The hottest lesion: high SUVmaxa

3.56(1.63-7.76)*

The hottest lesion: high SULpeaka

2.67(1.22-5.84)*

The hottest lesion: high TLG50a

2.45(1.14-5.27)*

The hottest lesion: high TLG2.5a

1.74(0.83-3.63)

Rating of Heng factor: 1 versus 2 and 3

0.33(0.11-0.96)*

ECOG performance status: 0 versus 1 and 2

1.94(0.91-4.14)

Pretreatment: yes versus none

1.57(0.75-3.27)

aComparing above and below median value.

* = Statiscially significant.

Results

Patient outcome

Of the 39 patients who underwent a FDG-PET scan prior to treatment, four patients exhibited no metabolically active lesions and were therefore excluded from further evaluation. Four had lesions that avidly took up FDG but did not fulfill the PERCIST1.0 criteria for measurable target lesions. Four remained alive at the time of the final follow-up (September 2012) and all the others had died from metastatic disease. The median progression-free and overall survival was 159 days (range 14–1153 days) and 652 days (range 42–2310 days), respectively. The median survival of the censored patients was 1629 days (range 1280–2683) and the reverse Kaplan-Meier estimate of the median follow-up 1467 days (95% CI: 966–1967 days).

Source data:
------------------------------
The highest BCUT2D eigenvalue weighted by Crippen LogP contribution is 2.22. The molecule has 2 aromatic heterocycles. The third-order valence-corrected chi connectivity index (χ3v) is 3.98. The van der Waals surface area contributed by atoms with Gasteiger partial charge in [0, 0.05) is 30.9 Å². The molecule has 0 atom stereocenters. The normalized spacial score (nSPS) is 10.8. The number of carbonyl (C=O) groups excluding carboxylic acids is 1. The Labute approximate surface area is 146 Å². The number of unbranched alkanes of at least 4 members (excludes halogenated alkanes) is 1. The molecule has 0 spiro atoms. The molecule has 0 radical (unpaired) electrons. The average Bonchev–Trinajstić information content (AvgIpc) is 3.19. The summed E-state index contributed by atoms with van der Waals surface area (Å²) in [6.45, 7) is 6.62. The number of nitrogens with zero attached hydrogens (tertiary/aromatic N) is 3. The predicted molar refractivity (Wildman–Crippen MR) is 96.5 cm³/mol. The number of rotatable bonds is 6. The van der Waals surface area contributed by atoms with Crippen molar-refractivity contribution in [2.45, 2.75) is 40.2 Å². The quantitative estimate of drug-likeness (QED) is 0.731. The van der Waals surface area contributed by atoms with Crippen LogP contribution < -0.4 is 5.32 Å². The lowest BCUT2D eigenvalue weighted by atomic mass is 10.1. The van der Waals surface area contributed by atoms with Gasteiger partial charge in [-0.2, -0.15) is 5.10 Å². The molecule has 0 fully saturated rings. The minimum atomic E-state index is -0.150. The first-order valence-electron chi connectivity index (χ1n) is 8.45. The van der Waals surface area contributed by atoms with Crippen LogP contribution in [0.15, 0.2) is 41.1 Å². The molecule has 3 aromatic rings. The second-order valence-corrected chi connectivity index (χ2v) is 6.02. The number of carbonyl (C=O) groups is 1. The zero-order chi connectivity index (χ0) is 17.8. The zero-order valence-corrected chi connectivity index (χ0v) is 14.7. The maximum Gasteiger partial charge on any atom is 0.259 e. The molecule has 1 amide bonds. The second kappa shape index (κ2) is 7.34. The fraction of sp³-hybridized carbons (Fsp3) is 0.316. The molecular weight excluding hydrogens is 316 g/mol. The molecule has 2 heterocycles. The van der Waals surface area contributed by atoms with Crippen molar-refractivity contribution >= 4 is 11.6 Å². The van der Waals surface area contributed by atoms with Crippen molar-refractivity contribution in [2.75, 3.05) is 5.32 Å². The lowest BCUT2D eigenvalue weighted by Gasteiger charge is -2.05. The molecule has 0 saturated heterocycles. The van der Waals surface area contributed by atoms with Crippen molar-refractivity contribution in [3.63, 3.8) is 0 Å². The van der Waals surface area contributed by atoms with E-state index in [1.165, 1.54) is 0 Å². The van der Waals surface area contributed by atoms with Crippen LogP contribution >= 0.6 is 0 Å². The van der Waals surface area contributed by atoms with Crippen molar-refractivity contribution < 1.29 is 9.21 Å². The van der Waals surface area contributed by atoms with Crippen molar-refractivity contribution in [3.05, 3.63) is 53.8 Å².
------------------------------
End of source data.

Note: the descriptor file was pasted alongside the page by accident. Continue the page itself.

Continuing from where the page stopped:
Results of the baseline PET scan

The median time between the baseline PET examination and initiation of treatment was 2.5 days (range 0–14). The average number of tumor lesions avidly taking up FDG at baseline was 2.3 (median 2, range 1–5) and for the hottest lesion, SUVmax ranged from 2.6-25.3 (median 7.1), SULpeak from 2.1-16.1 (median 4.6), TLG50 from 6–1128 (median 58) and TLG2.5 from 3–5511 (median 115). Univariate analysis of the hottest lesion revealed that SUVmax, SULpeak and TLG50 values above the median were significantly correlated both with shorter PFS (not shown) and OS (Table 2). Heng score (good versus poor) at baseline was associated with overall survival but there was no association between ECOG status or previous treatment and overall survival (Table 2).

Metabolic response following 14 days of treatment

Thirty-two patients underwent a PET scan after a median of 14 days (range 10–17) of treatment, with determination of SULpeak in 28 and of TLG50 and TLG2.5 in all 32 participants. Metabolic response and progress after 14 days of treatment are displayed in Tables 3, 4 and Figure 1. On the basis of total lesion glycolysis as reflected in TLG50 and TLG2.5, more of the patients were responders or demonstrated metabolic progress than indicated by the SUVmax. Metabolic response indicated by SULpeak, TLG50 and/or TLG2.5 was significantly associated to overall survival and PFS (Figures 1, 2 and Table 4), while there was no significant association between the SUVmax response and overall survival (Table 4). In analyses of the hottest lesions SULpeak TLG2.5 and TLG50 demonstrated significant associations (Table 4).